Earlier this month I did a story on PICC, the Pediatric Interim Care Center in Kent, where newborn babies go to withdraw from drugs their mothers were taking while pregnant. It was a very emotional story and all of us on the show wondered how a mother could put her baby through the pain of withdrawal.
But after the story aired I got a message from the National Advocates for Pregnant Women. They feel my story stigmatizes women who use methadone or prescription drugs during pregnancy. That women are advised to use methadone to treat addiction during pregnancy. Having seen these sweet little babies suffer, I just couldn't believe it. But I was sent a list of dozens of doctors from around the country who have done research on the subject. So I decided to put my emotions aside and look into the facts.
Micki Kedzierski is a pharmacist, UW professor and Consultant Pharmacist at Evergreen Treatment Services, a methadone based addiction treatment program in Seattle.
"Do I support the use of methadone in moms who are are pregnant? I do. I support the use of methadone in a pregnant mom who is enrolled in a narcotic treatment program where she is getting all these support services. Because if that mom is following all the rules of the narcotic treatment program, that baby has the best chance for having a stabilized pregnancy. It is true that that baby will go through withdrawal but withdrawal is something that can be managed. By no means am I saying that it's okay for the baby to go through that. But it's safer for the mom, it's safer for the baby."
She also supports use of prescription medications during pregnancy when the woman has a legitimate ailment and is under the close care of a doctor.
"I don't want, in any way, to imply that it's okay for any mom to take prescription drugs of any sort, whether they're opiodes, benzodiazepines, any of those sorts of medications. But I think that there are some times when a woman is on those medications, and has been for a long period of time, for a legitimate treatment of some sort of medical disorder. I think the mom's health is of critical importance and one thing that we really want to avoid is putting the mom through detox while she is pregnant. If we do that, that is a traumatic event for the mother as well as for the infant."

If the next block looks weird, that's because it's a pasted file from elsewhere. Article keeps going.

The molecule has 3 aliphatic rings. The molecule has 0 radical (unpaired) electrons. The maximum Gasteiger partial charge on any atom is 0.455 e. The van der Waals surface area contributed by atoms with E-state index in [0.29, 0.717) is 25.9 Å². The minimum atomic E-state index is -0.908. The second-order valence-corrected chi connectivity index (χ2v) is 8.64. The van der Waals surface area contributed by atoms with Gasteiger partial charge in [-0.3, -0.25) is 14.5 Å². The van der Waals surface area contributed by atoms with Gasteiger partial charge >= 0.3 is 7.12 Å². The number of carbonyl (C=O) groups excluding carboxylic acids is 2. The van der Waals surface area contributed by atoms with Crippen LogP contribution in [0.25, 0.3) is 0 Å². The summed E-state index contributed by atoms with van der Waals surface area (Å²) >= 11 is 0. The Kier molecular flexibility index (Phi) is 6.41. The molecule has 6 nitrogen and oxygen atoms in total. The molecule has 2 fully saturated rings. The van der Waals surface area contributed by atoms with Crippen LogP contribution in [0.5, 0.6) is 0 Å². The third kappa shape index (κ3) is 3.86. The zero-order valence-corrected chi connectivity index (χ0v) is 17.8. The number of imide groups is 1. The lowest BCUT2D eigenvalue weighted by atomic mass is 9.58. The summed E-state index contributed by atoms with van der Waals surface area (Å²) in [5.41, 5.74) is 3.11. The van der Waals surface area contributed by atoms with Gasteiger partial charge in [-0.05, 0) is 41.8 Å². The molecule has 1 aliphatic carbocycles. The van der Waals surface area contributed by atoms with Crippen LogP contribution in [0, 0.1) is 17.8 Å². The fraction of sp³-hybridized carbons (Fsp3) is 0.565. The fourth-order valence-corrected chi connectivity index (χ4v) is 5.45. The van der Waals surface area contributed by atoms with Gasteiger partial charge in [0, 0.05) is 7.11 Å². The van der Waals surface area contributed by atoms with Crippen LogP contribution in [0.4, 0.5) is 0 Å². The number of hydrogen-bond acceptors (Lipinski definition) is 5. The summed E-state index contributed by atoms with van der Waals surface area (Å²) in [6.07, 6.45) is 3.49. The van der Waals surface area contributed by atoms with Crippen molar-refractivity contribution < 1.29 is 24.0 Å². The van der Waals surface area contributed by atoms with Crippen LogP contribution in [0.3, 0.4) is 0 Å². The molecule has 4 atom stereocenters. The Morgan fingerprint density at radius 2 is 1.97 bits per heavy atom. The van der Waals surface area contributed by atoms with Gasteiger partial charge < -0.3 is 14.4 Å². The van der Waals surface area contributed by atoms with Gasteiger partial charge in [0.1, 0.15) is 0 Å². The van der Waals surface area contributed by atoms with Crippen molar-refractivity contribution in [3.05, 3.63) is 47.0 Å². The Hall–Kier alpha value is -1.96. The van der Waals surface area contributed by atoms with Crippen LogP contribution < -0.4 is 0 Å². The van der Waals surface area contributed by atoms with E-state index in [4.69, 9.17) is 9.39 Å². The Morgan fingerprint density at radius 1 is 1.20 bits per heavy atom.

Micki says using methadone is much safer than a woman falling back into her old drug habit. There's no worry of needle sharing, which would expose mother and baby to disease, and federal law requires Americans to get their methadone in a state or federal program. Any old doctor can't prescribe it.
"When you're in a narcotic treatment program, like a methadone based program, it's a very strict program that involves coming into the clinic everyday to get dosed, there's urine analysis to make sure you're not using other sorts of drugs. So patients who are on methadone tend to, over time, decrease their use of other harmful drugs. They are also receiving counseling from an addictions counselor and can have mental health counseling. They tend to stay in prenatal care longer. They see a medical practitioner. So they really get comprehensive treatment."
As far as stigmatizing these women for using drugs during pregnancy, Micki thinks it's important to point out that these mothers love their babies just like any mother does. She thinks sending a baby to a place like PICC is key.
"I don't think that's anything to be ashamed of. That mother gave her best to that child during her pregnancy by keeping herself healthy, keeping that baby healthy. The baby will have to go through some withdrawal but if you've got a stable mom she'll be able to take that baby back."
She also supports what the director of PICC told me: that these babies can go on to live perfectly healthy lives after the withdrawal process.
Unfortunately not all pregnant moms dealing with addiction can always get help so easily. Micki says Public Health reports about 19,000 injection drug users in King County but there are only enough resources to support about a quarter of them.